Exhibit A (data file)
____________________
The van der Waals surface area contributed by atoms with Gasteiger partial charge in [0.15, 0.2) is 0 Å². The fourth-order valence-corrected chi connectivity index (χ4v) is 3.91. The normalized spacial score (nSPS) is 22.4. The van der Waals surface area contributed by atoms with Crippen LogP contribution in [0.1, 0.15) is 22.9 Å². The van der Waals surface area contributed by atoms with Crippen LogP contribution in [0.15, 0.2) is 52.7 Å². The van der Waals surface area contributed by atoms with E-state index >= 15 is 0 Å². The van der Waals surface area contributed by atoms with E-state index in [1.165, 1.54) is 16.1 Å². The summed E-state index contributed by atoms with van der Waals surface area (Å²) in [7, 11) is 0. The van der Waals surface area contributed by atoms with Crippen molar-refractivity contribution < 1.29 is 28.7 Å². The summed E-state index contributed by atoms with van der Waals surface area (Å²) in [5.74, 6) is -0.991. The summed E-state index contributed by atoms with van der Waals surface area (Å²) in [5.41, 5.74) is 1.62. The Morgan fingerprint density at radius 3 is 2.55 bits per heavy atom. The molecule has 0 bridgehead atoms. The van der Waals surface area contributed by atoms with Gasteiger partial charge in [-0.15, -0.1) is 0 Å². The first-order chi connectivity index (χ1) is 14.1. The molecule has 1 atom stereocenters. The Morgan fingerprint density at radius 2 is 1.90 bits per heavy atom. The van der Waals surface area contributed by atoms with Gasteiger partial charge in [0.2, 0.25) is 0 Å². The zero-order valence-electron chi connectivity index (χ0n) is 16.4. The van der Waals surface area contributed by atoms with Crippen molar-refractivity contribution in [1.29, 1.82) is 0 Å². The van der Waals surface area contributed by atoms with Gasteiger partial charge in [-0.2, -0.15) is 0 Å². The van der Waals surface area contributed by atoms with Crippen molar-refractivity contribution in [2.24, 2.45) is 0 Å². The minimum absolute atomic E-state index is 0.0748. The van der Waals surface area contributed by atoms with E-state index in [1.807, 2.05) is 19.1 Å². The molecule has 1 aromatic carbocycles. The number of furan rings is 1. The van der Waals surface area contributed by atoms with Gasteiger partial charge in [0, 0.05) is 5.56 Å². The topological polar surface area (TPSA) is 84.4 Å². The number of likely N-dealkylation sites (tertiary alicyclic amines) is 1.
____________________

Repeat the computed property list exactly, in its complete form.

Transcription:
The van der Waals surface area contributed by atoms with Gasteiger partial charge in [0.15, 0.2) is 0 Å². The fourth-order valence-corrected chi connectivity index (χ4v) is 3.91. The normalized spacial score (nSPS) is 22.4. The van der Waals surface area contributed by atoms with Crippen LogP contribution in [0.1, 0.15) is 22.9 Å². The van der Waals surface area contributed by atoms with Crippen LogP contribution in [0.15, 0.2) is 52.7 Å². The van der Waals surface area contributed by atoms with E-state index >= 15 is 0 Å². The van der Waals surface area contributed by atoms with E-state index in [1.165, 1.54) is 16.1 Å². The summed E-state index contributed by atoms with van der Waals surface area (Å²) in [7, 11) is 0. The van der Waals surface area contributed by atoms with Crippen molar-refractivity contribution < 1.29 is 28.7 Å². The summed E-state index contributed by atoms with van der Waals surface area (Å²) in [5.74, 6) is -0.991. The summed E-state index contributed by atoms with van der Waals surface area (Å²) in [5.41, 5.74) is 1.62. The Morgan fingerprint density at radius 3 is 2.55 bits per heavy atom. The molecule has 0 bridgehead atoms. The van der Waals surface area contributed by atoms with Gasteiger partial charge in [-0.15, -0.1) is 0 Å². The first-order chi connectivity index (χ1) is 14.1. The molecule has 1 atom stereocenters. The Morgan fingerprint density at radius 2 is 1.90 bits per heavy atom. The van der Waals surface area contributed by atoms with Gasteiger partial charge in [0.2, 0.25) is 0 Å². The zero-order valence-electron chi connectivity index (χ0n) is 16.4. The van der Waals surface area contributed by atoms with Crippen molar-refractivity contribution in [1.29, 1.82) is 0 Å². The van der Waals surface area contributed by atoms with Gasteiger partial charge in [-0.2, -0.15) is 0 Å². The van der Waals surface area contributed by atoms with Crippen molar-refractivity contribution in [2.24, 2.45) is 0 Å². The minimum absolute atomic E-state index is 0.0748. The van der Waals surface area contributed by atoms with E-state index in [1.807, 2.05) is 19.1 Å². The molecule has 1 aromatic carbocycles. The number of furan rings is 1. The van der Waals surface area contributed by atoms with Gasteiger partial charge in [0, 0.05) is 5.56 Å². The topological polar surface area (TPSA) is 84.4 Å². The number of likely N-dealkylation sites (tertiary alicyclic amines) is 1.